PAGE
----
Government

Becoming a data driven government – Part 1

Share this post:

22% of governments have adopted cognitive computing by piloting or operating services versus 26% in other industries according to a recent survey by the IBM Institute for Business Value.

Cognitive government

We have seen Government successfully move on-line in recent years to deliver multi-channel services to citizens, often by using technology platforms. Historic siloed applications are being broken down in favour of shared services. The next step is to build on this by becoming a digital government which is cloud-enabled and where processes are digitised and automated.

Our vision of a cognitive government is one where services are co-created and built on open architectures. They are personalised, easily accessible and citizen driven. Moreover, the services are adaptive and continuously learn. Ultimately, government services blend seamlessly into everyday life.

Application centricity

One of the enablers of cognitive government is becoming data driven. However, today we are constrained by application and process-centric thinking. This is limiting because organisations have disparate data initiatives and applications. Each view on the data is partial, and they are difficult and expensive to integrate and govern. Becoming a data driven government means harnessing appropriate data from across and beyond the enterprise to make better decisions in context – the context of the citizen or end user – and act with confidence.

Analysis by the Institute of Business Value has observed that to do this means:

  • keeping up with the mountains of contextual data,
  • overcoming complexity by empowering the many with the skills of the few, and
  • embracing volatility and staying ahead of ever-changing expectations.

Expectations are set by Internet companies and the latest online experiences offered by commercial organisations.

The challenge

Most organisations focus on deriving insight solely by gathering data from sources for analysis: left to right. Today’s approach is not only application centric with islands of data – even with large NoSQL systems – but also cumbersome in its approach to streamlining data pipelines. Worse than that, the systems built rarely measure the accuracy of the insights derived or their effects – how effective are the decisions made and actions taken? Neither does feedback flow from right to left – how are adjustments and improvements made by users to the sources and pipeline to sustain alignment with the evolving citizen landscape?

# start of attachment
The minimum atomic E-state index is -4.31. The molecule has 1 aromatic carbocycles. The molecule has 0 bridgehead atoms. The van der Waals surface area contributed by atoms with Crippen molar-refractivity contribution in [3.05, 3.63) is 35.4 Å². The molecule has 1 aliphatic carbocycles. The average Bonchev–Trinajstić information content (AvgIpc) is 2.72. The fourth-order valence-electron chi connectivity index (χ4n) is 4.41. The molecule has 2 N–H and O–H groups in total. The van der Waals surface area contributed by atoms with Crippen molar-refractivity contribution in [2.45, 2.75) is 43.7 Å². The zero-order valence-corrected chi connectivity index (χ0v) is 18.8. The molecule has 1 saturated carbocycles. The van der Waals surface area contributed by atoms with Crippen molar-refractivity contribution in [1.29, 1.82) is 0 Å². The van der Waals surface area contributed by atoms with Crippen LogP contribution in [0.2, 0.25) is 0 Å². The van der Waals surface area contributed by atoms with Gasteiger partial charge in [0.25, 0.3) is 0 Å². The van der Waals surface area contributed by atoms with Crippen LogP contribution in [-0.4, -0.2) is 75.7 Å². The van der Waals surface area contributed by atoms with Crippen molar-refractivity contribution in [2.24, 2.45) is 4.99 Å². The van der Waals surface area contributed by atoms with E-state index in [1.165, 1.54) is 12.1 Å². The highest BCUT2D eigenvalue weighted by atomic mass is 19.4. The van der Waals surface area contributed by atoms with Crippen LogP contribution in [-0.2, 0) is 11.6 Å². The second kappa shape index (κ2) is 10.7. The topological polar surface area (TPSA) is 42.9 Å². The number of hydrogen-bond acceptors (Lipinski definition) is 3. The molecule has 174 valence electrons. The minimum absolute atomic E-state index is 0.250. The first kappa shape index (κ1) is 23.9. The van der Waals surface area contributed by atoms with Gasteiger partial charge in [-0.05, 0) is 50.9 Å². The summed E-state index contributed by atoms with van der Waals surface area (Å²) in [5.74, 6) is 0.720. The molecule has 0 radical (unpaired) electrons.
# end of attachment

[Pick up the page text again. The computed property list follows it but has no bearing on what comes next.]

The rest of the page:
Benefits are not limited to the way Government provides services to citizens. Becoming data driven also improves public safety and security. Moreover, becoming data driven is essential to making artificial intelligence (AI) scale in Government, offering more automation and better anticipation.

As an aside, the Institute of Business Value finds that cognitive innovators are more focussed on using AI for value creation than cost and headcount reduction. Indeed, our Chairman asserts that AI will change 100 per cent of jobs in the next decade, and IBM is investing $1 billion in initiatives like apprenticeships to train people for “new collar” jobs.

In the second part, I shall describe five success factors for becoming a data driven government and suggest a way to get started.

Government Industry Technical Leader, Europe; Executive IT Specialist. IBM Global Markets

More Government stories
By Jill Robinson on 14 August, 2019

IBM’s Internship program is helping Marwell Zoo improve its recycling with smart technology

Marwell Zoo, home to more than 140 species in a range of innovative and sustainable exhibits, is owned by Marwell Wildlife, a global conservation charity. The zoo welcomes more than half a million visitors each year and wants to encourage them to help save the planet, too. “We all know we should recycle,” said Duncan […]

Continue reading

By Arlene Helbert on 24 July, 2019

How AI is transforming the e-commerce customer experience

As little as ten years ago, most of us did not yet own a smartphone. The idea of self-driving cars, drones and augmented reality devices still seemed like the notions of far-fetched science fiction. Fast forward a decade, and few could have predicted how quickly the pace of innovation and change would increase. From Amazon […]

Continue reading

By Alastair Rodgers on 19 July, 2019

What can retailers learn from Wimbledon’s fan engagement?

Like retailers, Wimbledon are in an industry going through unprecedented change where the ability to recognise – and address – market disruption is more critical than ever. Wimbledon are not only a sports tournament, they see themselves as a data-driven media business where being first to share insights and high video quality content is a […]

Continue reading